Rep. Miller plans to donate his share of lawmakers' pay raises, not taking part in 'taxpayer abuse'
Republican state Rep. Chris Miller (Oakland) says it was a slap in the face to Illinois taxpayers for the Democratic majority in Springfield to allocate a pay raise for lawmakers as part of the governor's new $40 billion state budget.
“The thing that amazes me the most is the lack of consideration for any of the taxpayers because they just massively slaughtered them when it comes to taxes and, lo and behold, they’ve hidden a raise for themselves,” Miller told the East Central Reporter. “What they did was taxpayer abuse. It was like pouring salt in the wound.”
As already overburdened taxpayers brace themselves for an assortment of new fees, Democratic Gov. J.B. Pritzker wasted little time in signing off on a $1,600 annual increase for lawmakers that takes effect on July 1. That raises the annual salary of legislators in Springfield to roughly $70,000 for a part-time job that only requires them to be in session for less than one-fifth of the year. Among other perks, members also receive mileage reimbursement and per diem allowances.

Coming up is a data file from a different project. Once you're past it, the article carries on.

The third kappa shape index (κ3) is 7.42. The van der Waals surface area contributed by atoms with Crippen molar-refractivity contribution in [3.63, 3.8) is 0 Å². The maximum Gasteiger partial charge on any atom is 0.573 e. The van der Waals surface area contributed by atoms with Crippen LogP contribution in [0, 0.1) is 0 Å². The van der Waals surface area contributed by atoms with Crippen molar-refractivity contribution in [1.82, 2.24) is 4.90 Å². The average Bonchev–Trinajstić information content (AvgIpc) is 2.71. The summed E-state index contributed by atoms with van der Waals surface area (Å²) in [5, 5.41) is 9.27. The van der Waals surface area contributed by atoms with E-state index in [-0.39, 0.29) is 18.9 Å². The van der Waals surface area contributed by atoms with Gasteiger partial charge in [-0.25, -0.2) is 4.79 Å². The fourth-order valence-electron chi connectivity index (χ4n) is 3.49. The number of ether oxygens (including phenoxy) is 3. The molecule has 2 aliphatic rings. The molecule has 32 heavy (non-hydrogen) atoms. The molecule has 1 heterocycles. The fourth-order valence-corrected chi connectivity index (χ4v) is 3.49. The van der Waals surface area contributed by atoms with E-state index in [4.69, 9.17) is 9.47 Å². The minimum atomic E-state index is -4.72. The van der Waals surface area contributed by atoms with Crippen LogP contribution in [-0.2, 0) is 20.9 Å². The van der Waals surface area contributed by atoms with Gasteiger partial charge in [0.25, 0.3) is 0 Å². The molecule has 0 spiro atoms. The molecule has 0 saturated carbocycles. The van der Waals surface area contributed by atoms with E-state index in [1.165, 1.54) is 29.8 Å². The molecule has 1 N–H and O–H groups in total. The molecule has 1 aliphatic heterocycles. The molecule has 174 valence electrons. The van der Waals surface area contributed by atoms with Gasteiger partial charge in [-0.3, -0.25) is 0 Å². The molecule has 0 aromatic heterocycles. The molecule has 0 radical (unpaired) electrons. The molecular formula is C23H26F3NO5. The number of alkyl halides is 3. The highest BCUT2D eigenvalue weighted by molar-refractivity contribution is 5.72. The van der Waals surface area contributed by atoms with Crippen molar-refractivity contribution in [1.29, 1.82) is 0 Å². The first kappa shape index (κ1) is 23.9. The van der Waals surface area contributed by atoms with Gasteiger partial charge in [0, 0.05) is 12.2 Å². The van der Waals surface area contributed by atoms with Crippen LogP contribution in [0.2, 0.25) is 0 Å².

“And here’s another thing, they raised the gas tax 19 cents and then they increased their stipend,” Miller added.“I mean, I thought to myself, ‘These guys don’t even have a conscience about the relationship with the taxpayer.' They raised our per diem 19 cents and raised the gas tax 19 cents.”
While Illinois Policy Institute reports that more than 40 GOP lawmakers have inked a resolution rejecting such raises, Miller said he plans on making use of the added funds in the same way he does with his salary and other perks, all of which he donates to area schools in his district.
“I want to take that $1,600 bucks and pay for their curriculum," he said. “I’d like to spend it that way as far as it will go. If I take it, I can control how it’s spent.”
Miller has the impression that voters across the state are growing more frustrated with everything they see coming out of Springfield.
“I think that there’s a lot of anger just from what I’ve been watching on social media,” he said. “A lot of guys who voted for this, they’re really getting beat up bad. No one is safe when the General Assembly is in session. That’s my takeaway from my first term.”